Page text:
Conversation with Netta Yerushalmy, Ishmael Houston-Jones, Anya Cloud, and Kristianne Salcines
Friday, March 26 at 6-7:30pm EDT
*Join these artists for classes on Saturday, March 27
ABOUT THE EVENT:
This conversation, facilitated by Jennifer Nugent, is open to the public. No registration required. Click on the Zoom link below in our footer to join. In an effort to encourage spillage, sharing, and questioning, all FESTIVAL teaching artists participate in public conversation with the other artists scheduled to teach on the same day as them.
Sliding scale $0-50.
ABOUT THE ARTISTS:
Netta Yerushalmy is a dance artist based in NYC. Her work aims to engage with audiences by imparting the sensation of things as they are perceived, not as they are known, and to challenge how meaning is attributed and constructed. Yerushalmy was awarded fellowships from Guggenheim, Princeton University, Bogliasco, Foundation for Contemporary Arts, National Dance Project, LMCC’s Extended Life, and New York Foundation for the Arts. She was a Research Fellow at the New York Public Library for the Performing Arts, and at the Center for Ballet and the Arts. Her work was presented by venues such as ADF, Jacob’s Pillow, Joyce Theater, Danspace Project, Wexner Center for the Arts. Netta performed with Pam Tanowitz Dance, Doug Varone and Dancers.
Ishmael Houston-Jones is a choreographer, author, performer, teacher, and curator whose improvised dance and text work has been performed world-wide. In 1984 Houston-Jones and Fred Holland shared a New York Dance and Performance “Bessie Award” for their Cowboys, Dreams and Ladders. His second “Bessie” was won in 2011 for the reimagining of THEM, his 1986 collaboration with composer Chris Cochrane and author Dennis Cooper. Houston-Jones shared his third “Bessie” with Miguel Gutierrez, Nick Hallett, and Jennifer Monson in 2017 for Variations on Themes from Lost and Found and Other Works by John Bernd. Houston-Jones curated Platform 2012: Parallels that examined Black dance makers and Postmodernism. Four years later he co-curated Platform 2016: Lost and Found – Dance, New York, HIV/AIDS, Then and Now with choreographer Will Rawls. Both platforms were held at Danspace Project in New York. Ishmael Houston-Jones’ essays, interviews, and performance texts have been anthologized in numerous books, magazines and journals. His first book, FAT and Other Stories was published in 2018 by Yonkers International Press. Houston-Jones teaches at New York University’s Tisch School of the Arts and at University of the Arts in Philadelphia.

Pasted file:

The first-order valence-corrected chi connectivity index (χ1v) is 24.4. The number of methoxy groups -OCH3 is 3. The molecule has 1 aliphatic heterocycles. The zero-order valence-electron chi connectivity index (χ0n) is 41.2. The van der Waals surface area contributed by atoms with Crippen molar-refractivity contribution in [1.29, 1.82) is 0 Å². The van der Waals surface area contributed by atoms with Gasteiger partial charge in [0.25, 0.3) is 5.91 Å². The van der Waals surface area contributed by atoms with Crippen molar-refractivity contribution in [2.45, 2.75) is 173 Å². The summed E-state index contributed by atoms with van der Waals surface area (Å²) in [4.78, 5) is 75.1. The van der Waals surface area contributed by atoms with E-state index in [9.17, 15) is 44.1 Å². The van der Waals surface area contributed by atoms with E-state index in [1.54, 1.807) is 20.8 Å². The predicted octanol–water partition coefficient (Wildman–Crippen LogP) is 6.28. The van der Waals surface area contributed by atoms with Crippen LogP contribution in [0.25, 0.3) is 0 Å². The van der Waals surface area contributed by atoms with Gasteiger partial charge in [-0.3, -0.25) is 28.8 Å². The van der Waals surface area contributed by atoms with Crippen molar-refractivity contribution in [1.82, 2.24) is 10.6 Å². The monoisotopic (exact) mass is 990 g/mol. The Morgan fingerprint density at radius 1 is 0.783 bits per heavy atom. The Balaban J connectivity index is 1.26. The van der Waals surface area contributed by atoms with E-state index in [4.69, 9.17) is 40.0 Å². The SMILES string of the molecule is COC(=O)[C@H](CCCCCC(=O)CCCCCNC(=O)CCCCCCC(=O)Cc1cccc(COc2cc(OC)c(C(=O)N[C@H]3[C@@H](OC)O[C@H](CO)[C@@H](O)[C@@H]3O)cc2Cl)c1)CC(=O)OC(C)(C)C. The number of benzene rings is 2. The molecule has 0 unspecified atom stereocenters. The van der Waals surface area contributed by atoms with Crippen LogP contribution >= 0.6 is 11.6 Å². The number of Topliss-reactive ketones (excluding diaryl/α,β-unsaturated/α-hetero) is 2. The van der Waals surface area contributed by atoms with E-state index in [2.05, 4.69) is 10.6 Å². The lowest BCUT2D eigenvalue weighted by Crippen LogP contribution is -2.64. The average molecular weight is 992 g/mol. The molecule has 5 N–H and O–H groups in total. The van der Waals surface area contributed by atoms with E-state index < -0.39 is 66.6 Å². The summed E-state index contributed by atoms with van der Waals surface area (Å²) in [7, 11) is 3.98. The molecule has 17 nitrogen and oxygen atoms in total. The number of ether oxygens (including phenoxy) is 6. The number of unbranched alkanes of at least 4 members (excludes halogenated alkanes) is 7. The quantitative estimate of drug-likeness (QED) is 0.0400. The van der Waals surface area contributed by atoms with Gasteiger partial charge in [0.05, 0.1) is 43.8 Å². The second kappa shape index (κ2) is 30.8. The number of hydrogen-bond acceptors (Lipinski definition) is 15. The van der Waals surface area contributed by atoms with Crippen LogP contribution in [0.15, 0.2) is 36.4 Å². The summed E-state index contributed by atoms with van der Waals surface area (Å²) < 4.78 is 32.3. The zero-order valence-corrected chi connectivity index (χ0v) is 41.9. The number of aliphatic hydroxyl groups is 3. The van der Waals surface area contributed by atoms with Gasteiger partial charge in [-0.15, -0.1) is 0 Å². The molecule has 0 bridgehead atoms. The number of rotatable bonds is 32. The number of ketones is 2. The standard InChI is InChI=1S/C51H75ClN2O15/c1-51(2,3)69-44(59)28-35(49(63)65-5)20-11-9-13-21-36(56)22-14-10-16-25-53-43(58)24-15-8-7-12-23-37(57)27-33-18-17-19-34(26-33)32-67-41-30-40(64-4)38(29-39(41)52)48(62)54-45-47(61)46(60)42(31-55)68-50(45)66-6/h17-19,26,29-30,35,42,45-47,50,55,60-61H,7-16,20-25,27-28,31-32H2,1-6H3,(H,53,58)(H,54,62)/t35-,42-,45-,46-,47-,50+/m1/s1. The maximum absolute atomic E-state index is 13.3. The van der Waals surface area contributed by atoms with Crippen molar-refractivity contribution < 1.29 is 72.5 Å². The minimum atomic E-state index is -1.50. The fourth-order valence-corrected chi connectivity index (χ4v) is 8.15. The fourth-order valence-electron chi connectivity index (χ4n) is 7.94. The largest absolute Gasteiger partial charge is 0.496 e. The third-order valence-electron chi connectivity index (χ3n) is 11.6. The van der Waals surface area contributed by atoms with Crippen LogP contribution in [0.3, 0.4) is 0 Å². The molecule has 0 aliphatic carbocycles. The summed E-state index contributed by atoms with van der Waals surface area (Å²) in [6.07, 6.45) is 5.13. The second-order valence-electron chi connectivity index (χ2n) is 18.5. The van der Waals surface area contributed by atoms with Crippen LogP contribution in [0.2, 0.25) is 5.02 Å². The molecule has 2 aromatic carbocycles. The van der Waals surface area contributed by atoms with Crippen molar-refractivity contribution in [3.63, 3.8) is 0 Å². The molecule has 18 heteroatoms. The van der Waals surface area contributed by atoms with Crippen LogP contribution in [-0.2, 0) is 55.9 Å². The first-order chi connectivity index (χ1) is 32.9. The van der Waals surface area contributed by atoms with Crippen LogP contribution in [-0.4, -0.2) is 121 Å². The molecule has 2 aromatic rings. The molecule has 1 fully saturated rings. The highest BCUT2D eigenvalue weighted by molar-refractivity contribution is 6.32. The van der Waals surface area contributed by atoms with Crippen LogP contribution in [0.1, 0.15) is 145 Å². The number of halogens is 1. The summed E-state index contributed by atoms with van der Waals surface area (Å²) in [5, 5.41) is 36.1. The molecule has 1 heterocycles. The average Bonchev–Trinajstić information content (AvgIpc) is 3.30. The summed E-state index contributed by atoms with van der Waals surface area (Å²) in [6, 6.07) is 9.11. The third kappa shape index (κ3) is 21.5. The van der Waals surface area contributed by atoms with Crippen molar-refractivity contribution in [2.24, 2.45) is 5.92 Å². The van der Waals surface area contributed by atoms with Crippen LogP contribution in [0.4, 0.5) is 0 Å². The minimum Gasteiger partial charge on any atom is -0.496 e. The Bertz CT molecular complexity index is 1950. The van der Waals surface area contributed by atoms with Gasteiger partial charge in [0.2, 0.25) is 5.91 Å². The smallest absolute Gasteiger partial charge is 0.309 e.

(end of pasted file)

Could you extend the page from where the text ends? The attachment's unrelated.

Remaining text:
Anya Cloud is originally from Alaska. She practices, performs, and teaches internationally within Contact Improvisation, improvisation, experimental contemporary dance, and somatics. Collaboration is central to all of her work. As a queer, female, white person she orients her work through questioning, sensitizing, and intersecting to cultivate radical aliveness as an activist practice. Anya believes in dancing with the bodies that we have as the people we are. Important collaborators include Sara Shelton Mann, Karen Schaffman, Eric Geiger, Kristianne Salcines, Justin Morrison, Rebecca Salzer, Jesse Zarrit, and the amazing CSUSM students among others. Anya is committed to making/supporting/producing social justice oriented experimental dance wherever she lives. She is trained in the Feldenkrais Method® and is currently Assistant Professor of Dance at CU Boulder.
Kristianne Salcines: Dancer. Maker. Collaborator. Facilitator. Salcines is a queer Filipino born and raised in the Philippines. Their choreographic work explores their cultural heritage and gender representation. To integrate their culture and non-western ideologies in their artistry, they incorporate the epistemologies of Filipino Martial Arts and other Southeast Asian movement practices including Qigong, Taiji, and Kung Fu. Their practice also includes: Contact Improvisation, Martial Arts, Improvisation, and Contemporary Dance. Currently, their research focuses on queer identifying people of color and ways of developing survival strategies to cope with current socio-political realities. They examine how these strategies can be translated into communal physical practice as a catalyst for creative healing. How can they create a community that functions beyond identity while honoring identity?